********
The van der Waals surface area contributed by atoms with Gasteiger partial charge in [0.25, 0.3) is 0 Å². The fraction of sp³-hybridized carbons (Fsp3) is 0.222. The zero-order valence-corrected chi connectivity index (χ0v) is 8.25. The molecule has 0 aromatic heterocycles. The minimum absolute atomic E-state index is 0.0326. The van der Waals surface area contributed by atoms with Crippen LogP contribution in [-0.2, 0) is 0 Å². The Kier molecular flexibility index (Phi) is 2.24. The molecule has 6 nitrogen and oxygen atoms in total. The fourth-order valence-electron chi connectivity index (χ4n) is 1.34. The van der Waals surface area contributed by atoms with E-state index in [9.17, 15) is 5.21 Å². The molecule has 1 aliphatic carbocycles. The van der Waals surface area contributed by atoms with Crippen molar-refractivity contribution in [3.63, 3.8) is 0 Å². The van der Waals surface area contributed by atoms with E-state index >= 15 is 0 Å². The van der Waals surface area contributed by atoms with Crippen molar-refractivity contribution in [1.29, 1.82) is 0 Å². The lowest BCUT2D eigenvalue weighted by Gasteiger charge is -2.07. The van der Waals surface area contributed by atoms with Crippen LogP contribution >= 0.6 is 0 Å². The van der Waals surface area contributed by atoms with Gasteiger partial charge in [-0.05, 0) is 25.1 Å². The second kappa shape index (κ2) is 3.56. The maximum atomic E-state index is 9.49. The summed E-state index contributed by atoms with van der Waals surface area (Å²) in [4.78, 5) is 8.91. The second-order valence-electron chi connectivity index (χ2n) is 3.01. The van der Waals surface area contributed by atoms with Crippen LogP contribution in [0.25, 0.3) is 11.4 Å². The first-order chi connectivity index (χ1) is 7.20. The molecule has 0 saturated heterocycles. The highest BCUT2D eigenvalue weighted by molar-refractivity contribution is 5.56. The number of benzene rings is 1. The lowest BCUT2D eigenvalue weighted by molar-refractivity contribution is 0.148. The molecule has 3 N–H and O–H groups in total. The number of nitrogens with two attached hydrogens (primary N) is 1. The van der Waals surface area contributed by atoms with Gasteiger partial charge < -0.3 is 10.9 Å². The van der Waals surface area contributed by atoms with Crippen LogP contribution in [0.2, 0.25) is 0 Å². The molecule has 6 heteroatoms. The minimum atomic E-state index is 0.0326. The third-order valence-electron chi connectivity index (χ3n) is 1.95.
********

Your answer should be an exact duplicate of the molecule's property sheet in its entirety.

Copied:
The van der Waals surface area contributed by atoms with Gasteiger partial charge in [0.25, 0.3) is 0 Å². The fraction of sp³-hybridized carbons (Fsp3) is 0.222. The zero-order valence-corrected chi connectivity index (χ0v) is 8.25. The molecule has 0 aromatic heterocycles. The minimum absolute atomic E-state index is 0.0326. The van der Waals surface area contributed by atoms with Crippen LogP contribution in [-0.2, 0) is 0 Å². The Kier molecular flexibility index (Phi) is 2.24. The molecule has 6 nitrogen and oxygen atoms in total. The fourth-order valence-electron chi connectivity index (χ4n) is 1.34. The van der Waals surface area contributed by atoms with E-state index in [9.17, 15) is 5.21 Å². The molecule has 1 aliphatic carbocycles. The van der Waals surface area contributed by atoms with Crippen molar-refractivity contribution in [3.63, 3.8) is 0 Å². The van der Waals surface area contributed by atoms with E-state index >= 15 is 0 Å². The van der Waals surface area contributed by atoms with Crippen molar-refractivity contribution in [1.29, 1.82) is 0 Å². The lowest BCUT2D eigenvalue weighted by Gasteiger charge is -2.07. The van der Waals surface area contributed by atoms with Crippen LogP contribution >= 0.6 is 0 Å². The van der Waals surface area contributed by atoms with Gasteiger partial charge in [-0.05, 0) is 25.1 Å². The second kappa shape index (κ2) is 3.56. The maximum atomic E-state index is 9.49. The summed E-state index contributed by atoms with van der Waals surface area (Å²) in [4.78, 5) is 8.91. The second-order valence-electron chi connectivity index (χ2n) is 3.01. The van der Waals surface area contributed by atoms with Crippen LogP contribution in [0.25, 0.3) is 11.4 Å². The first-order chi connectivity index (χ1) is 7.20. The molecule has 0 saturated heterocycles. The highest BCUT2D eigenvalue weighted by molar-refractivity contribution is 5.56. The number of benzene rings is 1. The lowest BCUT2D eigenvalue weighted by molar-refractivity contribution is 0.148. The molecule has 3 N–H and O–H groups in total. The number of nitrogens with two attached hydrogens (primary N) is 1. The van der Waals surface area contributed by atoms with Gasteiger partial charge < -0.3 is 10.9 Å². The van der Waals surface area contributed by atoms with Crippen LogP contribution in [0.2, 0.25) is 0 Å². The molecule has 6 heteroatoms. The minimum atomic E-state index is 0.0326. The third-order valence-electron chi connectivity index (χ3n) is 1.95.